Workers will say that by knowing the compensation of co-workers and those at competing firms, it will empower them to take appropriate actions to remedy their pay. With little opaqueness and transparency, it leads to frustration, hurt feelings and beliefs that they’re being taken advantage of or discriminated against.
We may see signs of blatant discriminatory practices with regards to pay if and when salaries are disclosed for all to see. Although it's not illegal to share salary information with co-workers, corporations usually pressure people to keep quiet about it. Employees feel that they are left in the dark. They don't know if they’re significantly underpaid or fairly compensated.
The New York City bill is part of a growing employee-centric shift. Previously, a large number of U.S. states instituted laws that prohibit companies from asking how much a person currently earns or about their salary history.
The laws were drafted, in large part, to help close the gender pay gap. This law greatly benefits a top candidate who is earning considerably less than what she is being offered for a similar job at a competing firm. It could also have some big unintended consequences. Prior to the new law, before any interviews are conducted, a hiring manager or human resources professional will ask an applicant how much they are earning and require proof of their compensation.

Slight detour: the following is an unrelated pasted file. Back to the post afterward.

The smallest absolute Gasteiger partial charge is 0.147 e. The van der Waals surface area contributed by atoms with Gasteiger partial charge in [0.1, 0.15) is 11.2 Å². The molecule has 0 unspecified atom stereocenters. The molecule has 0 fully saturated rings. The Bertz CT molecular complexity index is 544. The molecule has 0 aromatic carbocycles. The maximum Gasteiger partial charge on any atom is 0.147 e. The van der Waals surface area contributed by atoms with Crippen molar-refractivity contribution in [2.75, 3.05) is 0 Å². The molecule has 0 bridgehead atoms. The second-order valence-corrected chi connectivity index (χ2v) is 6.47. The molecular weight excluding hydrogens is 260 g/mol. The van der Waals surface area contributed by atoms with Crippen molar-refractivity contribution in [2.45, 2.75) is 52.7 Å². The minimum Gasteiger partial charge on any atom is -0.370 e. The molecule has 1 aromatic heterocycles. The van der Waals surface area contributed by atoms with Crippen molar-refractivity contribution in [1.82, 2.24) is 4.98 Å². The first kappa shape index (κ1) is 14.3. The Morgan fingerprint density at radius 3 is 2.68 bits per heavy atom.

Now that the job seeker doesn’t have to disclose their salary, offers could greatly exceed this range. For example, if a person is working at a job earning $100,000, but has the skills, experience and background to work in another role somewhere else paying $250,000, they will not be held prisoner to their current salary any longer.
These trends bode well for workers. In a hot, challenging job market, it's likely that we’ll see a steady flow of positive new initiatives from politicians and companies to better the lives of employees. Some executives will enact humanistic programs because it's the right thing to do. There will be managers that aren’t too happy about the changes, but recognize that if they don’t take good care of their workers, they’ll quit and join their competitors.